1998-P Roosevelt Dime (Regular Strike) NG0 – Group of Bonded Coins

  • Price: $9,200
  • Year: 1998
  • Mintage: 1,163,000,000
  • Mint: Philadelphia
  • Metal: 75% Copper and 25% Nickel
  • Melt Value: $0210

The 1998-P 10 cents coin is worth between $0.15 and $0.35, while the ones in perfect and uncirculated condition can only be valued up to $60.

It is one of the most common series of Roosevelt Dimes, as over 1 billion were struck that year. Therefore, samples with grades up to MS67 are very common. However, the dimes become rare as the grade goes higher than MS68.

One example was auctioned in 2011 at $9,200 with grade NG0 ratings. The case in question is related to the bonded coins group left by an error. According to PCGS, the group consists of 32 dimes pressed together into a single distorted one.

Mostly, such errors occur due to a lack of quality controls. However, the error has made the series of coin worth more than its original value.

15. 1965 Roosevelt Dime (Regular Strike) AU55

1965 Roosevelt Dime (Regular Strike) AU55

  • Price: $8,625
  • Year: 1965
  • Mintage: 1,652,140,570
  • Mint: Philadelphia
  • Metal: 75% Copper and 25% Nickel
  • Melt Value: $0210

Roosevelt Dimes struck in Philadelphia in 1965 are worth between $0.15 and $0.35 and can go up to $400 if available in uncirculated, pristine condition.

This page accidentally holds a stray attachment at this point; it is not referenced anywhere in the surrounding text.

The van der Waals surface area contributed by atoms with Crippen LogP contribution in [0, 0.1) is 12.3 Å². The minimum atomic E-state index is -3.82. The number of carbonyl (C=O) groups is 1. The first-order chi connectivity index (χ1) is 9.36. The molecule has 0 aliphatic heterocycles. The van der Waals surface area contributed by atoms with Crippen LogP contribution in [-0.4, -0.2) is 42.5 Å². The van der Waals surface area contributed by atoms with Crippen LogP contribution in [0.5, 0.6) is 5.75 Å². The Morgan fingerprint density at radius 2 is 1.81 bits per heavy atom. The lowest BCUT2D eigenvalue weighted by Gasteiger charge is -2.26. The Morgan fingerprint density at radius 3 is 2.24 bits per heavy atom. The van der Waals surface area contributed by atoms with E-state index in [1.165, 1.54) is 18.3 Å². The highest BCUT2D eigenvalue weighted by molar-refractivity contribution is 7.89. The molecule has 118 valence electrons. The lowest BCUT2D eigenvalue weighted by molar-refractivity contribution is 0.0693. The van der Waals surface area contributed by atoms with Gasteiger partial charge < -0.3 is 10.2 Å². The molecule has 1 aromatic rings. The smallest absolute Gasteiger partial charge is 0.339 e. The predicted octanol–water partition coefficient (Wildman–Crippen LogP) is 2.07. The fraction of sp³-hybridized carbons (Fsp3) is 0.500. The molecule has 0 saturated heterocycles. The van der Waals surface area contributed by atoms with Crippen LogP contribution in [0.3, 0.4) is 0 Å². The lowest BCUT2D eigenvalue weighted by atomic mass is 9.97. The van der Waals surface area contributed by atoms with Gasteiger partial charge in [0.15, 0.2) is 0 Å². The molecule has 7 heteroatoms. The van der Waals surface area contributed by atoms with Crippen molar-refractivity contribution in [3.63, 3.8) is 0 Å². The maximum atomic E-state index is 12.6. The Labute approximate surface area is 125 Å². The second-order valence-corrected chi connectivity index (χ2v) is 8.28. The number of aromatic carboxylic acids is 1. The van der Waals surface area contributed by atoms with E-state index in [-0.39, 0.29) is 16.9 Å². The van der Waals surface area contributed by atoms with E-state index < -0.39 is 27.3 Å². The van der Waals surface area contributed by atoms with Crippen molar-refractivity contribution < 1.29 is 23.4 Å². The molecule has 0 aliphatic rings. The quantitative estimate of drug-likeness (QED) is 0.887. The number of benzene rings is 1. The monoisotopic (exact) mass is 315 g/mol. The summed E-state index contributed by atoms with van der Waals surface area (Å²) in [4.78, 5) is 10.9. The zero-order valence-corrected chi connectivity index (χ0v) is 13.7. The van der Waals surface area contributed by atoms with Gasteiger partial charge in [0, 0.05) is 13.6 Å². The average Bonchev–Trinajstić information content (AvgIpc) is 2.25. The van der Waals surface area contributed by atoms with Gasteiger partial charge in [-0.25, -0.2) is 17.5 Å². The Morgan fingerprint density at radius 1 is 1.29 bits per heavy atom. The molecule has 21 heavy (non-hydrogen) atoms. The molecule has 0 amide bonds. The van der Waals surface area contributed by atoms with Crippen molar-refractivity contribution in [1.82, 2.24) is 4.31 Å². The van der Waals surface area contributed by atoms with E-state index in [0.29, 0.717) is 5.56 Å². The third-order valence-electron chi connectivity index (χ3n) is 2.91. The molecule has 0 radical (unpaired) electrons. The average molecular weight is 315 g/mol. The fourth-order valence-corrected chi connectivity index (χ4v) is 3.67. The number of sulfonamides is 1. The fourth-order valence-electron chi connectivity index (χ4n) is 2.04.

This was the first year the U.S mint removed silver compositions and started using clad compositions for coins. Therefore, this was the first series of clad-based Roosevelt dimes.

Although one can easily find the 1965 dimes with MS66 grade, it becomes hard to find pristine condition dimes for grades MS67 and above.

For instance, one dime was auctioned in 2006 for $8,625 with a grade of AU55.

Buying Guide for Beginners

Among millions of mintage figures, it is almost impossible to find a Roosevelt dime that can be worth more than $10,000.

However, with the proper knowledge, you can find a great deal about knowing your dime’s worth.

For instance, specific Roosevelt Dime errors and varieties can make your dime worth over $100, while some rare errors can easily fetch up to $1,000.

Another example can be the Roosevelt Dimes with missing mint marks, such as the ones in 1975, 1968, and 1983. Other valuable dimes can have errors, such as doubled dies, repunched mintmark, and a doubled mintmark.

Moreover, Deep Cameo surface coins can fetch a handsome amount of money. Deep cameo surfaces have a well-frosted finish between the raised side of the coin on the obverse side and the coin’s background.